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Study Finds Many Women Lack Understanding of Their Breast Cancer, Especially Minority Patients

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Key Points

  • In a survey of 500 women with breast cancer, only 56% knew their correct estrogen receptor status, 58% knew their correct HER2 status, 57% knew their correct cancer stage, and 20% knew their correct grade.
  • Hispanic and black women were less likely than white women to know and have correct responses for stage, estrogen receptor status, and HER2 status.
  • The study findings highlight the need to better educate patients about their tumors and to further examine how a patient’s understanding of her disease may contribute to receipt of care, treatment adherence, and disease outcome.

A population-based study of women who had undergone surgery for breast cancer has found that many lacked understanding of the basic characteristics of their disease, including stage, grade, and tumor characteristics. Minority patients were less likely than white patients to have the correct information about their cancers. Improving a patient’s understanding of her cancer and why a particular treatment is important for her individual situation (for example, hormonal therapy for estrogen receptor–positive disease or trastuzumab [Herceptin] for HER2-positive disease), may lead to more informed decisions and better adherence to treatment and outcomes, according to the study researchers. The study by Freedman et al is published in Cancer.

Study Methodology

The researchers conducted a population-based study of 500 women in Northern California who underwent primary surgery for stage 0 through stage III breast cancer diagnosed from 2010 to 2011. Among the 500 participants, 222 were non-Hispanic white, 142 were non-Hispanic black, and 136 were Hispanic.

In telephone surveys, the patients were asked about their breast cancer characteristics, including tumor stage, grade, and hormone receptor status (estrogen receptor, progesterone receptor, and human epidermal growth factor receptor 2). They were also asked about treatments received, as well as questions about their race/ethnicity, educational attainment, household income, insurance coverage, health literacy, and comorbidity.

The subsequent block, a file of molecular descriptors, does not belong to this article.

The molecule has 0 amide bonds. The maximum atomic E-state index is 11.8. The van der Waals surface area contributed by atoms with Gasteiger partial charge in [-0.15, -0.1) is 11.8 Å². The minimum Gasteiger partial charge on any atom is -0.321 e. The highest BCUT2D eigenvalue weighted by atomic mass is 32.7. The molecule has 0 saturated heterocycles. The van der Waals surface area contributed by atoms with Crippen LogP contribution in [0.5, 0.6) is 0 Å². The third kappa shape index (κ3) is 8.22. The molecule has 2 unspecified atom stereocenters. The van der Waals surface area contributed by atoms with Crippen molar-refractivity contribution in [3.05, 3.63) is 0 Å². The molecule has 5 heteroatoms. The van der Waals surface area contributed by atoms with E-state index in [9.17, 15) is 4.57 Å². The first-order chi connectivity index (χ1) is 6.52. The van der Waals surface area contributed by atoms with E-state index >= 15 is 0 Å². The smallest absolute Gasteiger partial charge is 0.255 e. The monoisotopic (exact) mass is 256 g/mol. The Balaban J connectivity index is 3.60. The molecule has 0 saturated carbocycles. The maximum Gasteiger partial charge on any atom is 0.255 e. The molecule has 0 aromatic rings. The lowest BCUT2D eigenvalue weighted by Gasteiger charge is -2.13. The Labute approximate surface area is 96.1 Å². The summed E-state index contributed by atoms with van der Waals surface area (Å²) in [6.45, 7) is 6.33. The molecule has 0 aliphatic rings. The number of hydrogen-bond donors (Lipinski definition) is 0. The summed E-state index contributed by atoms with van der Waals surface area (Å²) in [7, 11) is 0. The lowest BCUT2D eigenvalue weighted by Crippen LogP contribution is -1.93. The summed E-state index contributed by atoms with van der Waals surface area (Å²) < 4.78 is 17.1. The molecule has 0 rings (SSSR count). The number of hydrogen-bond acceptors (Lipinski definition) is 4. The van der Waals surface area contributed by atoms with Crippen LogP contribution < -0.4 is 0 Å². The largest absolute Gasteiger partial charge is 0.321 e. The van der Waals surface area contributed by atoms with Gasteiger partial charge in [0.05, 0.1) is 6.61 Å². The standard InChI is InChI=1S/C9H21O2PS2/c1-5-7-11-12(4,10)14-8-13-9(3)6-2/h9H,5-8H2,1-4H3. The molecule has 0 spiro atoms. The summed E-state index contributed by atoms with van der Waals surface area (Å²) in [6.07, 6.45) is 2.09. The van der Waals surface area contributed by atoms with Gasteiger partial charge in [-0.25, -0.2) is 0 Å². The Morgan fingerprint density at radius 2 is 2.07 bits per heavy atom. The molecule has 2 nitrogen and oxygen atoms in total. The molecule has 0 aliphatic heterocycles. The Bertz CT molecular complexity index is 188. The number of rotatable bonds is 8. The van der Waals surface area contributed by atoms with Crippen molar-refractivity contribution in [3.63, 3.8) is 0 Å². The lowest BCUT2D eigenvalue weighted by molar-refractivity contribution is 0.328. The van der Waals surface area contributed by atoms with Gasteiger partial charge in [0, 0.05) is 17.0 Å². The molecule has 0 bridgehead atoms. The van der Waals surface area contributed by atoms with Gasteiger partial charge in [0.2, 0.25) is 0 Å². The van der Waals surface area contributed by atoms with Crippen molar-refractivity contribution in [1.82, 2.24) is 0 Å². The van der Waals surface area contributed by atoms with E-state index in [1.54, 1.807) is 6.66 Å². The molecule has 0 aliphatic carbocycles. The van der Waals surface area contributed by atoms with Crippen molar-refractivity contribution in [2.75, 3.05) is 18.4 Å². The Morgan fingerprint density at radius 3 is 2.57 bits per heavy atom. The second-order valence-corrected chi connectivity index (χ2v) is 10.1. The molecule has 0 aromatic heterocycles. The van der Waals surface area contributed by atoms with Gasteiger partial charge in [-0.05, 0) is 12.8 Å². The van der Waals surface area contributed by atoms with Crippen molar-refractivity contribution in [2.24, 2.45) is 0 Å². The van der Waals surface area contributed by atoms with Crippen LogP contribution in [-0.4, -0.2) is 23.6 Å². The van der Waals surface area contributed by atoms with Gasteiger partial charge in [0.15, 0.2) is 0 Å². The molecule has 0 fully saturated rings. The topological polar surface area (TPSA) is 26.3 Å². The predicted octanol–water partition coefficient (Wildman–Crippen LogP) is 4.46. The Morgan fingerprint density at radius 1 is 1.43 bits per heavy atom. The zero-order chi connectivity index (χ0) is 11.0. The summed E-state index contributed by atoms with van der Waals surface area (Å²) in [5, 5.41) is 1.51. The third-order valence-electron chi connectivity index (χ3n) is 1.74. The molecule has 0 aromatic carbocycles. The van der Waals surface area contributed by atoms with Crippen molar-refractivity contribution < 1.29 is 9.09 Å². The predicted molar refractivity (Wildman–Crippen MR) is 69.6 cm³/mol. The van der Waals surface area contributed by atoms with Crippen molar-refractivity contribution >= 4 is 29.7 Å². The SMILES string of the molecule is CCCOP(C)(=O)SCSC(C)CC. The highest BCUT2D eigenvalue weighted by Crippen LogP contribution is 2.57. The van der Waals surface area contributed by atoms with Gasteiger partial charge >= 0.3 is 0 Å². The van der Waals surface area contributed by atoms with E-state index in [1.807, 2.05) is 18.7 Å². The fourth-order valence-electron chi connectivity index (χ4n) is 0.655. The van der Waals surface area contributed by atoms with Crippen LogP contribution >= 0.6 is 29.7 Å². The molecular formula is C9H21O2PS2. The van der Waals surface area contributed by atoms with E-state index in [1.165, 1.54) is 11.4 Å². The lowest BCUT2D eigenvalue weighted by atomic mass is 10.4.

Study Findings

Overall, 55% of women reported knowing their estrogen receptor status, 33% reported knowing their HER2 status, 82% reported knowing their disease stage, 32% reported knowing their tumor grade, and 14% reported knowing all four tumor characteristics. The researchers found that approximately 56% of the patients reported the correct estrogen receptor status, 58% reported the correct HER2 status, 57% reported the correct stage, 20% reported the correct grade, and 8% correctly answered all four questions.

After adjustment, black and Hispanic women were less likely than white women to know and have correct responses for stage, estrogen receptor status, and HER2 status (all P < .05). In addition, education and health literacy were significantly associated with knowing and having correct information about some characteristics of their tumor, but, “these variables did not eliminate most of the racial/ethnic differences observed,” according to the study abstract.

“Our findings underscore the major deficits in women’s knowledge about their cancers, with minority women less likely than white women to know and report accurate information about their tumor characteristics. These observations highlight the need to better educate our patients about their tumors and to further examine how knowledge about one’s cancer may contribute to receipt of care, adherence, and ultimately, outcomes,” wrote the study authors.

Rachel Freedman, MD, MPH, of Dana-Farber Cancer Institute, is the corresponding author of this study.

Funding was supported by Komen for the Cure Foundation. The authors declared no conflicts of interest.

The content in this post has not been reviewed by the American Society of Clinical Oncology, Inc. (ASCO®) and does not necessarily reflect the ideas and opinions of ASCO®.


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